Thursday, December 29, 2011

Imperfectly perfect.

This is dedicated to my friend Tanya Luz, who way back encouraged me to let it be what it was, to embrace what it is and hold my head high--or shake it when necessary.

We wheeled into the parking lot, crunching on the ice underneath, a little giddy at the thought of a few hours away for a little rest and relaxation.

"Oooh, let's start in the hot pools and then go on to our appointments," Lisa noted as she started out of the car.

I froze. "I didn't bring a swimsuit," I said.

"Oh, I didn't either, not a big deal," she replied, and then stopped. "Oh."

We both looked at each other for a minute. "Lis, I don't think I can hack sitting with a bunch of people I don't know with these scars. It wouldn't be anything if I had boobs, but I just don't think I can do it."

"That's ok, let's just go in and see what the situation is inside," she offered.

[I need to pause here and say that from time to time I realize that I am waaaay TMI in what I write here. When I think about my male friends reading this stuff, I cringe. I wonder sometimes if it's crazy that I write about these things and then I realize that people can decide to read if they want to. And, for those of you who are here because you are googling "schlongs"---yes, I can see you--sorry to disappoint.]

So we cruised inside to this beautiful spa teeming with people, grabbed our robes and headed into change. The women's locker room was packed and suddenly I felt like the early-developing 5th grade girl trying to hide the embarrassment of her breasts while clumsily changing clothes. Take off the shirt, hold the robe with chin, try to get into robe without flashing everyone, {shit!} drop robe. All the while uncomfortable and slightly panicked that I am going to make someone else uncomfortable. Yes, uncomfortable. Because it's not really about me feeling like a freak so much as shielding others from the discomfort of the experience of seeing someone with a double mastectomy.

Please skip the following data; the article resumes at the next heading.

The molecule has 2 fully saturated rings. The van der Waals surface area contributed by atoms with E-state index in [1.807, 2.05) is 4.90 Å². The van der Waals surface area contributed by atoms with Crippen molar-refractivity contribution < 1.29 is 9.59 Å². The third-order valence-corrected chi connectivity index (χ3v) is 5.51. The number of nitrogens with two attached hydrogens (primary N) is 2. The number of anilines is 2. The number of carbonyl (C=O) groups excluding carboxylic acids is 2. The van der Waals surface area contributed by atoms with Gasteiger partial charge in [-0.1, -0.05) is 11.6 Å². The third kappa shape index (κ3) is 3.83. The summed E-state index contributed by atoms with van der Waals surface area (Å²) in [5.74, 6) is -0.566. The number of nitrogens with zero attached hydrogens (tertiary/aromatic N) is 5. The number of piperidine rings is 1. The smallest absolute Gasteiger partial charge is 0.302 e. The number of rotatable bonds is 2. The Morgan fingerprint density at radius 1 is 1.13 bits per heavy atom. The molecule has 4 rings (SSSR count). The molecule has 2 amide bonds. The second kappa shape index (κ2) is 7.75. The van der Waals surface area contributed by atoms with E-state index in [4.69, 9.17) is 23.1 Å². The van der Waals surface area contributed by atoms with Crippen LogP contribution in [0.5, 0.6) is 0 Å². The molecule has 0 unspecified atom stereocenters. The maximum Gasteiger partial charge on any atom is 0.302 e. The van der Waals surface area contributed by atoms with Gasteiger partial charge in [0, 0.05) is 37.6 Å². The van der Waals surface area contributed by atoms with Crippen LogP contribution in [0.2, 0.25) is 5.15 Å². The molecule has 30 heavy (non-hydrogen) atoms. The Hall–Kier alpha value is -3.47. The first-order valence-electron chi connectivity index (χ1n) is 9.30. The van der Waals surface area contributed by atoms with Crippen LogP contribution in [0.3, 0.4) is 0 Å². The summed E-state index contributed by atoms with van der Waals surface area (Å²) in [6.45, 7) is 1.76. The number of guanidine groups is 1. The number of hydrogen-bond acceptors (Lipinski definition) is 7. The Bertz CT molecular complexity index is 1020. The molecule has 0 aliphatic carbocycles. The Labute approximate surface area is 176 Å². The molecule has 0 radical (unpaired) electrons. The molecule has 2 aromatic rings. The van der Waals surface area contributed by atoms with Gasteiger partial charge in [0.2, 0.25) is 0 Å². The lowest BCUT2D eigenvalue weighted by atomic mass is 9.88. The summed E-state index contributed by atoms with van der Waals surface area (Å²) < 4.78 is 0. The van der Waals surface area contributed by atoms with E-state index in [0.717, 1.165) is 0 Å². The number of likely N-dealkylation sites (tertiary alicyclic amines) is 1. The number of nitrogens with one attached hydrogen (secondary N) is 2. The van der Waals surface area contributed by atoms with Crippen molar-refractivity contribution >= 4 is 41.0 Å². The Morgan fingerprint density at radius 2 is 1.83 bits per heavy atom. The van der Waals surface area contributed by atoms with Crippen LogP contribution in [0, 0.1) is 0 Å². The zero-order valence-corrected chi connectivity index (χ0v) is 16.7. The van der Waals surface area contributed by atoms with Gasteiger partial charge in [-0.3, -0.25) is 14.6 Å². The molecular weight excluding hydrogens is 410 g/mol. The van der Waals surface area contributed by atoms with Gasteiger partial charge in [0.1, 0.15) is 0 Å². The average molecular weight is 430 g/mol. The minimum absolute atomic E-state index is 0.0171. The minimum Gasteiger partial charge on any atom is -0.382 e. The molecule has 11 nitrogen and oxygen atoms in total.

But on the way into the showers I noticed something. Women line the dressing room in various stages of disrobing and, as I cast my eyes around the place, it hit me how imperfectly perfect the female form is. There are women of all shapes and sizes. Lumpy, bumpy, big, small. Even the ones in the best shape had boobs that were disproportionate or hips that were too wide or, gasp, cellulite.

Imperfectly perfect.

In a flash, I thought of my friend Tanya who used to do burlesque and her stories of women with all sorts of crazy, mixed up bodies who would get up and shake it, just because they could. And in that moment I realized that I am just another of these imperfect bodies lined up. My lack of boobs makes me a little bit more of a sideshow, but I may as well own it. In all likelihood, one of these 16 women in the room will have breast cancer too. In all likelihood, they will all have mothers or sisters or friends who will find themselves in the same situation I am in. In all reality, my hiding doesn't help anyone.

Out in the pool, the water was so hot and the air was so cold. We women alternately crouched under the water and rested alongside the pool. Sitting with my head back, talking to my sister, relaxing into the feeling of purification, of lifting, of being just present with where I am. Delicious.

Wednesday, December 21, 2011

Begin the Begin

Today was an end and a beginning.

It was my final appointment as a cancer patient. It is the beginning of my life as a person who is, in some ways, managing having a chronic disease.

We sat with my doctor as he spoke about the rules of the game going forward, about the inevitable worries that crop up, about when to call and what not to worry about. And then it was over.

Over. And so very strange.

Nick and I both walked out almost feeling like "what happened to us these past 10 months?" When you aren't in the middle of it anymore, it feels a little blank.

I had cancer, now I don't.

Or do I? Or will I? Life is back to normal, stuffed too full of things to do from family to projects to dust bunnies. In many ways, it was like it was all a dream.

This ending is almost more strange and sad and bizarre than the day they unplugged me from chemo. The finality of it is confusing.

I was not sick, then I was, now I am not.

I didn't know I was sick before and I don't know if I will be in the future. Part of me still doesn't grasp the fact that I had cancer. Isn't that strange?

Part of me does not grasp the fact that I had cancer.

I keep repeating that in my head, trying to get it to sink in.

How do you survive something you've never really accepted?

This is all part of the restarting. I can floss my teeth again. I can exercise in real ways. I don't have to use so much hand sanitizer. My hair is growing back in.

In 6 months, will I remember any of this?

Let's begin again, begin the begin...